It looks like your Haskell runtime was compiled against glibc, but you're trying to compile your Haskell source against musl. In general, you cannot mix two C libraries within the same program.
Your specific problem here is that glibc supports a couple different conflicting sets of semantics for the
signal function, to match what different historical versions of UNIX provided. It chooses which version to use based on the feature test macros that your C code defines. And to actually switch between them, it uses the C preprocessor to replace your program's references to
signal with references to a version of the function with whichever semantics you've requested (in you're case, your Haskell runtime has a reference to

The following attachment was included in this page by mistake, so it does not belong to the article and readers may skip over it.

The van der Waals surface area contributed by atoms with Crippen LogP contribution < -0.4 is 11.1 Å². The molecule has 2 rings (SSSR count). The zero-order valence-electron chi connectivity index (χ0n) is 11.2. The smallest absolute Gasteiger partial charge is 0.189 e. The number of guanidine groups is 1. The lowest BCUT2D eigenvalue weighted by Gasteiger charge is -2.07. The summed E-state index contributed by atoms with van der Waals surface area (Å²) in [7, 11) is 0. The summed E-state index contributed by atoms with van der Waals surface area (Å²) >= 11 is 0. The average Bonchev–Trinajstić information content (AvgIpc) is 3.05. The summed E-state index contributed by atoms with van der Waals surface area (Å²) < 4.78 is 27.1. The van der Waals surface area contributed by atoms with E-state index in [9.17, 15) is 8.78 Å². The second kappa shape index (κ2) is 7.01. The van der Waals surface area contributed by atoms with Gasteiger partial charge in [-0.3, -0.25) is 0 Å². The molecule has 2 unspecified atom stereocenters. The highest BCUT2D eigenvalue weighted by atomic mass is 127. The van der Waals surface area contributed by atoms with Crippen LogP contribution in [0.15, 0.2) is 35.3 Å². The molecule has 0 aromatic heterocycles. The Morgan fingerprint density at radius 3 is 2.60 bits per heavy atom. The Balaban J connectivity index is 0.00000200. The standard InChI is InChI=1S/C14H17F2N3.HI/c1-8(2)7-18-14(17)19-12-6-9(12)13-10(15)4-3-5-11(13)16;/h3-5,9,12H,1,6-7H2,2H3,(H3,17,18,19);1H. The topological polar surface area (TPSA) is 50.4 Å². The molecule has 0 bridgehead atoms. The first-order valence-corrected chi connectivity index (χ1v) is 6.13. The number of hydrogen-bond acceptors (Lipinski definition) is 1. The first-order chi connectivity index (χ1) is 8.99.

The problem is that musl doesn't do this same slight of hand. It exposes a single version of
signal that matches what the POSIX standard defines its semantics to be, and it exposes it under the name
The proper way to fix this is going to be to recompile your Haskell runtime against musl's headers. I don't know if anybody's actually tried doing this yet, so YMMV.
Note that you should avoid having libraries installed in the same system directory but compiled against different C libraries. Doing so is likely to break things, because any software trying to use multiple libraries that are compiled against conflicting C libraries will run into variants of the exact problem you're having right now. You should generally compile and install musl into its own prefix, and then compile other libraries (eg. your Haskell runtime) against musl and install into that same prefix. This way, your musl and glibc libraries stay cleanly separated.